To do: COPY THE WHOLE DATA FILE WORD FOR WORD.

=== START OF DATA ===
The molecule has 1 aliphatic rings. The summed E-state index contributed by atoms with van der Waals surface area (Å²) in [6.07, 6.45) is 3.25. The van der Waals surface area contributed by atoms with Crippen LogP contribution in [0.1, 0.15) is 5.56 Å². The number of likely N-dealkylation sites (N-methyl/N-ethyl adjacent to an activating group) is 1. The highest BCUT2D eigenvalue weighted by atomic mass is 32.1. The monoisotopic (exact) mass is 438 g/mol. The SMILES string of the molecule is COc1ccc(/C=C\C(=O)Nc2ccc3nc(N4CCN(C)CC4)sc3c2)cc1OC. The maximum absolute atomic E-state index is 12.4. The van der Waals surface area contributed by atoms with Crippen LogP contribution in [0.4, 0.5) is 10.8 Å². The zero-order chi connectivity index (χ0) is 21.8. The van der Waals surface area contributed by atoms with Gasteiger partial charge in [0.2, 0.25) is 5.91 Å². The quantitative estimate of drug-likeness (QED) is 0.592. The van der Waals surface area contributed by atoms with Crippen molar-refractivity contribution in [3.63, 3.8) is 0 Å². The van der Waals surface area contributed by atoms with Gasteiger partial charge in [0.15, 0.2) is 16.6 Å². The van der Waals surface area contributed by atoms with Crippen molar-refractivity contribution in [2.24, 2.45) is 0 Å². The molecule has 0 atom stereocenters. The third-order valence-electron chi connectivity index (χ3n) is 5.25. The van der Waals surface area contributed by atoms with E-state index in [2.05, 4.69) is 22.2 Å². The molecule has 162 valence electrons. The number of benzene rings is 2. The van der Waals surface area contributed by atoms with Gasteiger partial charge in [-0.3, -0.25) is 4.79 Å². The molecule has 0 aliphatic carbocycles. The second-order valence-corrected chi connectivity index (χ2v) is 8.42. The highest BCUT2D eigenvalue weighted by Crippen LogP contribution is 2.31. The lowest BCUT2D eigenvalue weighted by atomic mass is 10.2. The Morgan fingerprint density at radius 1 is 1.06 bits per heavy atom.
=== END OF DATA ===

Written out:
The molecule has 1 aliphatic rings. The summed E-state index contributed by atoms with van der Waals surface area (Å²) in [6.07, 6.45) is 3.25. The van der Waals surface area contributed by atoms with Crippen LogP contribution in [0.1, 0.15) is 5.56 Å². The number of likely N-dealkylation sites (N-methyl/N-ethyl adjacent to an activating group) is 1. The highest BCUT2D eigenvalue weighted by atomic mass is 32.1. The monoisotopic (exact) mass is 438 g/mol. The SMILES string of the molecule is COc1ccc(/C=C\C(=O)Nc2ccc3nc(N4CCN(C)CC4)sc3c2)cc1OC. The maximum absolute atomic E-state index is 12.4. The van der Waals surface area contributed by atoms with Crippen LogP contribution in [0.4, 0.5) is 10.8 Å². The zero-order chi connectivity index (χ0) is 21.8. The van der Waals surface area contributed by atoms with Gasteiger partial charge in [0.2, 0.25) is 5.91 Å². The quantitative estimate of drug-likeness (QED) is 0.592. The van der Waals surface area contributed by atoms with Crippen molar-refractivity contribution in [3.63, 3.8) is 0 Å². The van der Waals surface area contributed by atoms with Gasteiger partial charge in [0.15, 0.2) is 16.6 Å². The van der Waals surface area contributed by atoms with Crippen molar-refractivity contribution in [2.24, 2.45) is 0 Å². The molecule has 0 atom stereocenters. The third-order valence-electron chi connectivity index (χ3n) is 5.25. The van der Waals surface area contributed by atoms with E-state index in [2.05, 4.69) is 22.2 Å². The molecule has 162 valence electrons. The number of benzene rings is 2. The van der Waals surface area contributed by atoms with Gasteiger partial charge in [-0.3, -0.25) is 4.79 Å². The molecule has 0 aliphatic carbocycles. The second-order valence-corrected chi connectivity index (χ2v) is 8.42. The highest BCUT2D eigenvalue weighted by Crippen LogP contribution is 2.31. The lowest BCUT2D eigenvalue weighted by atomic mass is 10.2. The Morgan fingerprint density at radius 1 is 1.06 bits per heavy atom.